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Communist leader wins Cyprus poll

Latest update : 2008-02-25

Cyprus communist party leader Demetris Christofias has won the presidential election run-off against Foreign Minister Loannis Kasoulides taking 53.36 percent of the vote, according to final official results. Jasper Mortimer reports from Nicosia.


International efforts to reunify Cyprus are set to take a step forward after communist party chief Demetris Christofias was elected president vowing to renew contacts with the rival Turkish Cypriots.
  
"I offer a hand of friendship and cooperation to the Turkish Cypriots and their leadership. I urge them to work together with us for the common good of the people in a climate of peace," the Greek Cypriot told a victory rally late Sunday.
  
The Russian-educated Christofias, who will be the only communist head of state in the European Union, was victorious in a second round run-off against conservative MEP and former foreign minister Ioannis Kasoulides.
  
After his jubilant supporters partied the night away, the 61-year-old builder's son was due on Monday to start negotiations to form his government and was expected to be sworn in before parliament later in the week.
  
Turkish Cypriot leader Mehmet Ali Talat, head of the breakaway Turkish Republic of Northern Cyprus, called Christofias to congratulate him shortly after his win and the two have agreed to meet, an aide to Talat told AFP.
  
However, no date or further details were given.
  
"We foresee a productive cooperation for the benefit of the two communities for a viable and just solution to the problem," Christofias said.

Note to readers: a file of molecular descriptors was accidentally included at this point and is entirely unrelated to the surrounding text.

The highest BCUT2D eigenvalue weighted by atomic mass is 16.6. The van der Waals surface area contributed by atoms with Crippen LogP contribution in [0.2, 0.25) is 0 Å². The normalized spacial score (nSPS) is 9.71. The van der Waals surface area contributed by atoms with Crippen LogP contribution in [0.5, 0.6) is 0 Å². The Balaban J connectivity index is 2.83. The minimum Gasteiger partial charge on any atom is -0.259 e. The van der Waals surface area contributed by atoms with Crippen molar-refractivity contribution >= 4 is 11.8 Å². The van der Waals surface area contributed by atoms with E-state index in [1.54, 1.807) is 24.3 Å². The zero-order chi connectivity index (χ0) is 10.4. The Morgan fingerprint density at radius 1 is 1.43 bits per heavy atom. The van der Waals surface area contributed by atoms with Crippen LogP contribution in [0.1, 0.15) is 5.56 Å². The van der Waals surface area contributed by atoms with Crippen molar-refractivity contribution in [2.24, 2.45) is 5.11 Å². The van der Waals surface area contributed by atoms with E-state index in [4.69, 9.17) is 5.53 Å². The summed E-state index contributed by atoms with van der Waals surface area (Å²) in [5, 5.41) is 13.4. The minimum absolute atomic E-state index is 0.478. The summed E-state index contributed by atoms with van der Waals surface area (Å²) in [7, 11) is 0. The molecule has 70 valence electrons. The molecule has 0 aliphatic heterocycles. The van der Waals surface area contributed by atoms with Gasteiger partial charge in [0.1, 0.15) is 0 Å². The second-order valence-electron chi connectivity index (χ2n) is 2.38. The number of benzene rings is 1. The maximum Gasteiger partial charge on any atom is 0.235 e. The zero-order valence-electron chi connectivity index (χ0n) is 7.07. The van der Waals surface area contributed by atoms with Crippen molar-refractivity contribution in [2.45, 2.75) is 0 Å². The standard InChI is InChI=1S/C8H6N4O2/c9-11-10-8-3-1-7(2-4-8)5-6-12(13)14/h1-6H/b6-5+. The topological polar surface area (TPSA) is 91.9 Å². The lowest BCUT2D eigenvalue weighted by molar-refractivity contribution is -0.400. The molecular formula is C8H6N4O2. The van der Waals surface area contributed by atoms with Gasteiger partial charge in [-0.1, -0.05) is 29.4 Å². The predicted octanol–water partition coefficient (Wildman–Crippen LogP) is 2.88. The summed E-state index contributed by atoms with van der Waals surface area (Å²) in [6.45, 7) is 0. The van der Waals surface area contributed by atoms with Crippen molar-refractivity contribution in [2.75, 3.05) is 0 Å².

He had pledged during the election campaign to renew contacts with the Turkish Cypriots after negotiations stalled under incumbent president Tassos Papadopoulos, who was booted out by voters in a first round on February 17.
  
Cyprus has been divided along ethnic lines since Turkish troops invaded in 1974 in response to a Greek Cypriot coup aimed at union with Greece. A UN peacekeeping force has been deployed on the island since communal unrest first broke in 1963.
  
The international community hoped for a revival of peace efforts post-Papadopoulos, who led Greek Cypriots in voting down a UN reunification plan that was overwhelmingly endorsed by Turkish Cypriots in referendums in April 2004.
  
One month later a divided island joined the European Union, and the failure of peace efforts has been a key stumbling block in Turkey's own efforts to join the bloc.
  
The Greek Cypriot administration in the south is Cyprus's internationally recognised government, while the TRNC is recognised only by Ankara.
  
Christofias -- whose AKEL party has close ties to Moscow -- beat 59-year-old Kasoulides after winning the endorsement of three smaller parties that had backed Papadopoulos.
  
Local media reported that Christofias had promised the centre-right DIKO party of Papadopoulos three ministries including foreign affairs and the socialist EDEK party two.
  
The deal could limit his freedom of manoeuvre on the Cyprus problem as the two centre parties historically take a far less flexible approach than either AKEL or the right-wing DISY.
  
"I hope he will be the man to solve Cyprus's problems but it will be more difficult now because of the promises he has made to other parties to win their support," said student George Xinisteris, 21.
  
There is concern over how he will handle the economy as AKEL is not known for its love of the free market or as a convert to globalisation. It has a Eurosceptic tendency and is wary of NATO, but Christofias has rejected claims he is anti-European, and insisted he will not nationalise the economy or discard any international agreements.
  
Cyprus hosts two large British military bases that house a string of super-sensitive listening posts that provide Western powers with intelligence on the Middle East and the former Soviet Union.
  
Cyprus has no post of prime minister and executive power rests essentially with the president who is elected for a five-year term.

Date created : 2008-02-25

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